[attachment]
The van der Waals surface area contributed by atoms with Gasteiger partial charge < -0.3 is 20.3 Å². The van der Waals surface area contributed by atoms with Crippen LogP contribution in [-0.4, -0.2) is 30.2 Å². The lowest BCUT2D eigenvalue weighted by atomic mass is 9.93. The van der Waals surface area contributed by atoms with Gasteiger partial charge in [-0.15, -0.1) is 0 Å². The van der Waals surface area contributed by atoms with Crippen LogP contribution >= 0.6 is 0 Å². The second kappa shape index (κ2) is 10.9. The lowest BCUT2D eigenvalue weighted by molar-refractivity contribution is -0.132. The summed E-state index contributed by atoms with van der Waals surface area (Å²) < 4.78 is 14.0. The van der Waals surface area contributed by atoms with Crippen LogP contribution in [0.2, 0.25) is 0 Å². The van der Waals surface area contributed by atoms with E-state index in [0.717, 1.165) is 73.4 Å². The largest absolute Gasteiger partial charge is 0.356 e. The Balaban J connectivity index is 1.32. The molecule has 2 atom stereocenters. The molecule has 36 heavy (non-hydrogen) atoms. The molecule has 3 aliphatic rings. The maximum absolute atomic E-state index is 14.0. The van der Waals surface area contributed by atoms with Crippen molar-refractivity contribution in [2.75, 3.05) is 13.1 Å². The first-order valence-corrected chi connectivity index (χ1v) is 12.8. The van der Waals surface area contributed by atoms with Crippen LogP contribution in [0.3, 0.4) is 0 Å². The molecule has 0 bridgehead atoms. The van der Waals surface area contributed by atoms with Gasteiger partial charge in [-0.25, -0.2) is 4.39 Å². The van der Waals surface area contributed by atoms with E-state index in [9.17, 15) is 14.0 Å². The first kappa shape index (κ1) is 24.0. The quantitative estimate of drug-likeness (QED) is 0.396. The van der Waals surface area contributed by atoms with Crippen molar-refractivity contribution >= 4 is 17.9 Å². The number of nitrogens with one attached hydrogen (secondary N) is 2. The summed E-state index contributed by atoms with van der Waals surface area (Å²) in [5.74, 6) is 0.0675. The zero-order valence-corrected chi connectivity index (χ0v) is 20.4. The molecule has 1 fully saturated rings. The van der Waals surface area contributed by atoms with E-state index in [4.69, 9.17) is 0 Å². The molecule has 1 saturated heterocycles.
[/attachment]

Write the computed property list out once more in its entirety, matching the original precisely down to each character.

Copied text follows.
The van der Waals surface area contributed by atoms with Gasteiger partial charge < -0.3 is 20.3 Å². The van der Waals surface area contributed by atoms with Crippen LogP contribution in [-0.4, -0.2) is 30.2 Å². The lowest BCUT2D eigenvalue weighted by atomic mass is 9.93. The van der Waals surface area contributed by atoms with Gasteiger partial charge in [-0.15, -0.1) is 0 Å². The van der Waals surface area contributed by atoms with Crippen LogP contribution >= 0.6 is 0 Å². The second kappa shape index (κ2) is 10.9. The lowest BCUT2D eigenvalue weighted by molar-refractivity contribution is -0.132. The summed E-state index contributed by atoms with van der Waals surface area (Å²) < 4.78 is 14.0. The van der Waals surface area contributed by atoms with Crippen LogP contribution in [0.2, 0.25) is 0 Å². The van der Waals surface area contributed by atoms with E-state index in [0.717, 1.165) is 73.4 Å². The largest absolute Gasteiger partial charge is 0.356 e. The Balaban J connectivity index is 1.32. The molecule has 2 atom stereocenters. The molecule has 36 heavy (non-hydrogen) atoms. The molecule has 3 aliphatic rings. The maximum absolute atomic E-state index is 14.0. The van der Waals surface area contributed by atoms with Crippen molar-refractivity contribution in [2.75, 3.05) is 13.1 Å². The first-order valence-corrected chi connectivity index (χ1v) is 12.8. The van der Waals surface area contributed by atoms with Crippen LogP contribution in [0.3, 0.4) is 0 Å². The molecule has 0 bridgehead atoms. The van der Waals surface area contributed by atoms with Gasteiger partial charge in [-0.25, -0.2) is 4.39 Å². The van der Waals surface area contributed by atoms with E-state index in [9.17, 15) is 14.0 Å². The first kappa shape index (κ1) is 24.0. The quantitative estimate of drug-likeness (QED) is 0.396. The van der Waals surface area contributed by atoms with Crippen molar-refractivity contribution >= 4 is 17.9 Å². The number of nitrogens with one attached hydrogen (secondary N) is 2. The summed E-state index contributed by atoms with van der Waals surface area (Å²) in [5.74, 6) is 0.0675. The zero-order valence-corrected chi connectivity index (χ0v) is 20.4. The molecule has 1 fully saturated rings. The van der Waals surface area contributed by atoms with E-state index in [4.69, 9.17) is 0 Å². The molecule has 1 saturated heterocycles.